It is of course the case that leaks are a part of political life, and I tend to regard them all with equanimity.
I bet you do. You do most of them.
He was being asked about an unattributed briefing against Tim Loughton who had been very critical of Gove at a Select Committee.
‘Tim Loughton opposed transparency on child protection and sided with those all over the country who want to maintain a culture of secrecy. He thought publishing full Serious Case Reviews was a big mistake and opposed a proper investigation of the Edlington case. He had no interest in the details of what had gone wrong or redaction of the SCR. He strongly opposed Gove, special advisers, and officials in their insistence on trying to get to the bottom of the Edlington case, which he thought was a paranoid waste of time for no political gain because there was little publicity. His approach to child protection as a political issue was disgraceful.
‘Loughton spent his time pandering to pressure groups so they would praise him on Twitter. Loughton wouldn’t focus on child sex abuse unless it was all over TV and the DfE now has to pick up the pieces.
‘Loughton was a lazy incompetent narcissist obsessed only with self-promotion. Journalists should consider his actual behaviour when he calls for inquiries and attacks us for not taking issues seriously that he refused to handle professionally.’
Incredible stuff. Wouldn't you want to know who was saying this to the press if you didn't know? Loughton attacked you at a Select Committee, and you reply with this shit via an anonymous briefing. Classy.
Glad those days of Blair-Brown spin are behind us.
Looks like a strike at the DfE. Thousand job cuts. Gove did more than Osborne asked him for, because he's that kind of guy.
Bet no-one will notice. Do you know how many people work at the DfE? About a quarter of 'em. LOL.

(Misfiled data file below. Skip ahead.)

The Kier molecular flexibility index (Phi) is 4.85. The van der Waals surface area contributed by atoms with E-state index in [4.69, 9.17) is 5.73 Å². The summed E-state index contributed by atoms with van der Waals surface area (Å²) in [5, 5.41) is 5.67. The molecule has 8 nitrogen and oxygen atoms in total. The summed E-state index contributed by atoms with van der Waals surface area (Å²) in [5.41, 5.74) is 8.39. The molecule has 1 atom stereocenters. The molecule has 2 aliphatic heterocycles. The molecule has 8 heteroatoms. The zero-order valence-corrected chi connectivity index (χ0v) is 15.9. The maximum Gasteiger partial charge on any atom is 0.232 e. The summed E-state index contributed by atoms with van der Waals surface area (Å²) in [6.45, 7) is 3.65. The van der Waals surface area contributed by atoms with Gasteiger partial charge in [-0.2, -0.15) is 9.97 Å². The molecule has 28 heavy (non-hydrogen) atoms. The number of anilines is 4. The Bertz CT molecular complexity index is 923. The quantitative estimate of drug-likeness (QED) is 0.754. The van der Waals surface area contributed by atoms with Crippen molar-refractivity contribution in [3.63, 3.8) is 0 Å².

The only thing is that Gove's changing the national curriculum, adding an extra school year, changing primary, and facing a massive need for new school places(having banned LEAs from building new schools). Reckon there might be some work in all that?
And of course overseeing 2,000 academies. Any question the school doesn't answer, you write to him.
I don't get the chance to post much these days, but as I'm having a dossy internet day, can I just take this opportunity to thank the thread regulars, notably Tubby, AG, Bored and E10. I always check it out when I get the chance to lurk and it's a great digest of the latest idiocy. And it's always reassuring to have one's suspicions confirmed.
On the other hand I'm starting to worry about how it'll be when it's time to return to work. I'm not sure how I feel about working in UK education at the moment...
And, of course, the increase in "failing" schools, despite improvements being registered according to other measurements, is in no way connected to Gove's all-schools-must-be-run-by-me agenda. Of course not.
His is a free school. There aren't very many of them.
Academies are where the numbers are. When LEA-NUT-Bolshevik schools don't make their target, they're supposed to get handed over to "sponsors". It's been noted that the better sponsors (eAct, Harriss, ARK- none of which have been unalloyed successes) operate in London.
Outside London, there seems to be less interest in being a sponsor already. Having even bigger numbers needing a sponsor will create a lot of problems, I think.